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Article #1101

Articles from Mac Bledsoe's Parenting With Dignity program.


By Mac Bledsoe

Do not assume that your kids have heard what you have said simply because you have said it.  Repeat it! Repetition is fundamental in almost any learning so when you are attempting to teach your children use repetition! 

As we travel the country speaking with and listening to parents there is an almost universal comment we hear being stated by frustrated parents and teachers; "We told them, so we can't understand why they are not doing what we said!" Boy, did we spend lots of time saying the same thing to ourselves in the early years of teaching school and working at home with our own boys. Then, it occurred to us that only upon rare occasions have we ever learned anything on the first repetition, so why would we expect kids to do so? So, we decided to begin repeating the important lessons we wanted kids to learn and something amazing began to happenů the kids began to learn those repeated lessons!

There must be some real and conscious care applied when using repetition, however. First, when something is repeated to a child all anger and frustration must be kept out of all body language, facial expression, and tone of voice. You, as the parent, are repeating this bit of advice and instruction to the child because you have deemed it to be important and not because your child is slow to learn. Your child is normal; thus some repetition is necessary! Accept that fact, and keep the anger and frustration out! Simply say it again. If you want your kids to know that, "Happiness id an attitude of choice, and that it is possible to choose to be happy in just about any situation," then they must hear that statement more than once. If "Honesty is the best policy," is an idea you would like to have rule the world of your children then they better hear it often. 

If you have a particular religious belief and you would like your child to follow that belief it is simply not reasonable to expect them to do so simply because they go to Sunday School once a week. Those kids must be hearing about that belief which you hold so dear on a daily basis. They better be hearing your prayers and be seeing them work in your life. They had better be reading those beliefs on the walls of your home and they must be hearing discussions of that belief at the dinner table! (Note: It is hard to use repetition as a tool of instruction if you don't spend lots of time with your kids! Dinner table discussions are impossible if a family doesn't eat together or if the TV is on!)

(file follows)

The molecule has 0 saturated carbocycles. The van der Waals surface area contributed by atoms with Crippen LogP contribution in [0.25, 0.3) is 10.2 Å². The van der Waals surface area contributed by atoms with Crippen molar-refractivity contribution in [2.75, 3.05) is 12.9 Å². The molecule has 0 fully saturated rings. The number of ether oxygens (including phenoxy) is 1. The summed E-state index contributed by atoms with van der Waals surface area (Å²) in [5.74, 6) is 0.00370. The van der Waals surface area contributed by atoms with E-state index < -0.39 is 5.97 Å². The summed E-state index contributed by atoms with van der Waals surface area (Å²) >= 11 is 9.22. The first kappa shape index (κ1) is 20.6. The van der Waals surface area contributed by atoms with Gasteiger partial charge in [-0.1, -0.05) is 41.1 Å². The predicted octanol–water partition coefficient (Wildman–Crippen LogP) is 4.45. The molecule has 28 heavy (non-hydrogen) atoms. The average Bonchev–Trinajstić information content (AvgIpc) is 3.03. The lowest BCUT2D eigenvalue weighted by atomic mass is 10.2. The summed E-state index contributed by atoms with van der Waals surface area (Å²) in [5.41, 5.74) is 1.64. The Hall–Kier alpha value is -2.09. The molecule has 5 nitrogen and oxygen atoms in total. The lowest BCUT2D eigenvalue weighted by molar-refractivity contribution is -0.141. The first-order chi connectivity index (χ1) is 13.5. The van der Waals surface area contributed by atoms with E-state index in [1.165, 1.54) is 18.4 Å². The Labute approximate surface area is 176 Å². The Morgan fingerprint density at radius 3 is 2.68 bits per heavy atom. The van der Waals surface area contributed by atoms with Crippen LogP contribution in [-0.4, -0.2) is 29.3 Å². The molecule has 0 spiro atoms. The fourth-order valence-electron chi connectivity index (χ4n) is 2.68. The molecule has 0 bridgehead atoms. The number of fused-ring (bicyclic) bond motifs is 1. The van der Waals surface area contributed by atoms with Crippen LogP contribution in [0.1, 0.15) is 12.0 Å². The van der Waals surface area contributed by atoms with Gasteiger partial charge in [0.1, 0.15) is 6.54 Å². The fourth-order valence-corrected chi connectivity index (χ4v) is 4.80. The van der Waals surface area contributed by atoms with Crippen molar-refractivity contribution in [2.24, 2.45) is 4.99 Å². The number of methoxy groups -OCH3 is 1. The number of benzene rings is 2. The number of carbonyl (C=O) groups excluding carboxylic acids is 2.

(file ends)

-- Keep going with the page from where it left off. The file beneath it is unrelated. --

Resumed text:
Now, this next step in the use of repetition must be paid considerable attention. When a parent says, "If I've told Johnny once, I've told him a thousand times," we can show you the slow learnerů and it is not Little Johnny! Doesn't it stand to reason that if a parent has said something a thousand times and the child is still not doing what the parent said, that those words aren't working? When we apply this "rule of repetition" with kids we must remain always on the lookout for new ways to say the same thing. 

If we have said something three times and they do not seem to be using it then we must not give up, or become frustrated or angry, and we must never say, "I've tried everything." At this point we must simply become creative and figure out another way to say the same thing. (And always remember that often the worst way to "say" something to a child is with words. Demonstrate it, role play it, do it yourself, point out the lesson you are teaching as others use it to make their life easier or more fun, but keep repeating it!)

One thought bears consideration in closing this discussion on repetition. We do not mean that parents should become nags. When we say repetition should be applied we are speaking about the big lessons in life, which are taught over time. We do believe that simple requests for help around the house or for simple compliance with parental commands it is possible to expect action from kids following the first statement. In order to get that kind of response it is necessary to insure that the child knows what you said. One great way to find out if they have actually heard you is to ask them to repeat your request back to you by saying, "What do I need?" or "What did I ask you to do?" Then practice these three important steps to insure compliance: 

1. Say what you mean. 
2. Mean what you say. 
3. Do what you say you are going to do. 

Make all requests for action in a pleasant tone of voice. Precede requests for action with "please," and end them with "thank you." Keep request for action to a bare minimum, but do not ever make a request for a child's action if you are not willing to take the time to insure that it is done exactly as requested and at the time requested. This will establish very clearly for your children that you: say what you mean, mean what you say, and do what you say you are going to do!

Repeat the important lessons in life in as many ways as you can creatively devise and they might just become the ideas that rule the world of your children!

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